|Publication number||US5997544 A|
|Application number||US 09/069,760|
|Publication date||Dec 7, 1999|
|Filing date||Apr 30, 1998|
|Priority date||May 2, 1997|
|Also published as||DE19718648A1, EP0875456A1, EP0875456B1|
|Publication number||069760, 09069760, US 5997544 A, US 5997544A, US-A-5997544, US5997544 A, US5997544A|
|Inventors||Berthold Nies, Rainer Specht|
|Original Assignee||Merck Patent Gesellschaft Mit Beschrankter Haftung|
|Export Citation||BiBTeX, EndNote, RefMan|
|Patent Citations (3), Referenced by (72), Classifications (11), Legal Events (5)|
|External Links: USPTO, USPTO Assignment, Espacenet|
1. Field of the Invention
The present invention relates to a process and a device for producing sterile-packed bone cements. It relates in particular to a process in which a cement powder component is subjected to gas sterilization in the containers that are used for packing.
2. Description of the Related Art
The natural joints in the human body are often subject to degenerative changes resulting, inter alia, in some cases from defects following surgical interventions occasioned by disease or accidents. If these defects have progressed too far, are irreversible or can no longer be treated, it becomes necessary to replace the natural joints or bones by corresponding implants. Examples of bone replacement materials that may be mentioned are shaped implants of a wide variety of kinds, or bone-connecting elements in the form, for instance, of medullary nails, bone screws or osteosynthetic plates. For implantation, these bone replacement materials are anchored in the natural bone using bone cements.
Customary bone cements are composed of a solid component, which consists of a finely divided polymer of acrylic and/or methacrylic esters and of further additives, such as polymerization catalysts, together, if desired, with X-ray contrast media, fillers and colorants, and of a liquid component, which consists of an acrylic and/or methacrylic ester monomer and of further additives such as polymerization accelerators and stabilizers. The polymer powder component of the cement consists preferably of granular particles with a spherical shape. The particle size preferably lies within a narrow range or is substantially uniform.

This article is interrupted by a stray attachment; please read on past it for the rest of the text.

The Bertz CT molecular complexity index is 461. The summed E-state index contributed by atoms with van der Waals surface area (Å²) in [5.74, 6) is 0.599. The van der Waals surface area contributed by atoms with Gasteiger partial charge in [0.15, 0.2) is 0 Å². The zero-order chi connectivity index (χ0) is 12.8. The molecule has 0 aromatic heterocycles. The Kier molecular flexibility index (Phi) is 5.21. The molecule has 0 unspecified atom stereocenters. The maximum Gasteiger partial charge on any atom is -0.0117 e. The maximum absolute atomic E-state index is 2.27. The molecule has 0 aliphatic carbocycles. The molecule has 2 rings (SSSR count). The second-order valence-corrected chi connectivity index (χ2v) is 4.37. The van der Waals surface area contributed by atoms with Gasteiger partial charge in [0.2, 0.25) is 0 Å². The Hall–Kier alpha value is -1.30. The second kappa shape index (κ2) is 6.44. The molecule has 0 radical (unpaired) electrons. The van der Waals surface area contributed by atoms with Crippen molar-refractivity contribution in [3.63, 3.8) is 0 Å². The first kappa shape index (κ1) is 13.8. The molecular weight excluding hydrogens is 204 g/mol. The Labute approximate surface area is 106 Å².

For use, the solid component and the liquid component are combined to form a liquid to semisolid paste. This paste is optionally brought in to a desired shape or is applied at the implantation site of a prosthesis in order to cement it in. The composition cures by means of the polymerization reaction induced with the mixing of the components. The bone cement is judiciously provided in a form which brings together separate containers, with matched amounts of the two components, in a single pack unit.
There are various possibilities for the separate packing of the individual components for preparing bone cement. For example, the sterile polymer powder can be packed into polyethylene pouches, while the liquid component is subjected to sterile filtration and dispensed, for example, into glass ampoules.
There are also packs which consist of flexible films and which possess two or more separate chambers separated from one another by removable seals. To mix the ready-to-use bone cement, the seal is removed or opened and the components are mixed homogeneously by kneading the flexible pouches. A system of this kind is described, for example, in the document WO 94/16951.
Also known are packs which are constructed as just described but which additionally possess a vacuum reservoir, attached to the powder container, and where the powder is packed under vacuum. The vacuum pack has the advantage that when the cement is mixed less air is incorporated into the bone cement, which has a positive effect on the porosity of the cement. Furthermore, the presence of a vacuum reservoir makes the full mixing of the polymer powder with the monomer, after the sealing device has been opened, much simpler and more effective, since the reduced pressure in the powder container draws the monomer right in under suction.
The individual components for preparing the bone cement must of course be packaged in a sterile manner. The customary sterilization techniques include chemical sterilization techniques, such as gassing with ethylene oxide, and sterilization by means of high-energy radiation, usually γ radiation or β radiation.
In the case of the closed cementing systems, and especially in the case of vacuum-packed cement powders, the individual components have, to date, either been sterilized by one of the above sterilization techniques, prior to dispensing, and then dispensed into the respective containers by way of sterile filters--in other words, aseptic dispensing is practiced--or the components have been sterilized within the packs by irradiation.
It is known, however, that high-energy radiation has a great effect on the properties of the bone cement. In particular, the viscosity is altered for the worse, and the shelf life has also been found, by our own investigations, to suffer a decrease.